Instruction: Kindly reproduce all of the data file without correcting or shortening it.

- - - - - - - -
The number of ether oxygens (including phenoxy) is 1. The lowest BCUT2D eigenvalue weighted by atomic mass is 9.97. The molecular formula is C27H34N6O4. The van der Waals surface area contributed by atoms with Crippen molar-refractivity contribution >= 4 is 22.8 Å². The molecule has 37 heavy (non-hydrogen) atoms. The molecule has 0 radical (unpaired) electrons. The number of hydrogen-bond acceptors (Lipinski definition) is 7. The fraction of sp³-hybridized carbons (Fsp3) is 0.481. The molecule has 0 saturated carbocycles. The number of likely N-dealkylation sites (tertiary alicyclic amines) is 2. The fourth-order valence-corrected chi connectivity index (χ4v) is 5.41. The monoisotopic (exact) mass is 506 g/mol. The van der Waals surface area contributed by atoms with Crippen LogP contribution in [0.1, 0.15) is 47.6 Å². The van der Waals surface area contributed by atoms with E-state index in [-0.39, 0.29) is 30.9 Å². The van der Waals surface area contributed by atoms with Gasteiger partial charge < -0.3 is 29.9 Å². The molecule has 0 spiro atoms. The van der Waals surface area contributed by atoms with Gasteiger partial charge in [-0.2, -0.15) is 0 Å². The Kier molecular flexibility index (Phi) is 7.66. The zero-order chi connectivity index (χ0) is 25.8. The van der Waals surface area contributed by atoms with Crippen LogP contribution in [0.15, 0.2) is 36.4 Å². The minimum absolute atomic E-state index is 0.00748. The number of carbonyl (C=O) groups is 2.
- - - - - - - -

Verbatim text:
The number of ether oxygens (including phenoxy) is 1. The lowest BCUT2D eigenvalue weighted by atomic mass is 9.97. The molecular formula is C27H34N6O4. The van der Waals surface area contributed by atoms with Crippen molar-refractivity contribution >= 4 is 22.8 Å². The molecule has 37 heavy (non-hydrogen) atoms. The molecule has 0 radical (unpaired) electrons. The number of hydrogen-bond acceptors (Lipinski definition) is 7. The fraction of sp³-hybridized carbons (Fsp3) is 0.481. The molecule has 0 saturated carbocycles. The number of likely N-dealkylation sites (tertiary alicyclic amines) is 2. The fourth-order valence-corrected chi connectivity index (χ4v) is 5.41. The monoisotopic (exact) mass is 506 g/mol. The van der Waals surface area contributed by atoms with Crippen LogP contribution in [0.1, 0.15) is 47.6 Å². The van der Waals surface area contributed by atoms with E-state index in [-0.39, 0.29) is 30.9 Å². The van der Waals surface area contributed by atoms with Gasteiger partial charge < -0.3 is 29.9 Å². The molecule has 0 spiro atoms. The van der Waals surface area contributed by atoms with Gasteiger partial charge in [-0.2, -0.15) is 0 Å². The Kier molecular flexibility index (Phi) is 7.66. The zero-order chi connectivity index (χ0) is 25.8. The van der Waals surface area contributed by atoms with Crippen LogP contribution in [0.15, 0.2) is 36.4 Å². The minimum absolute atomic E-state index is 0.00748. The number of carbonyl (C=O) groups is 2.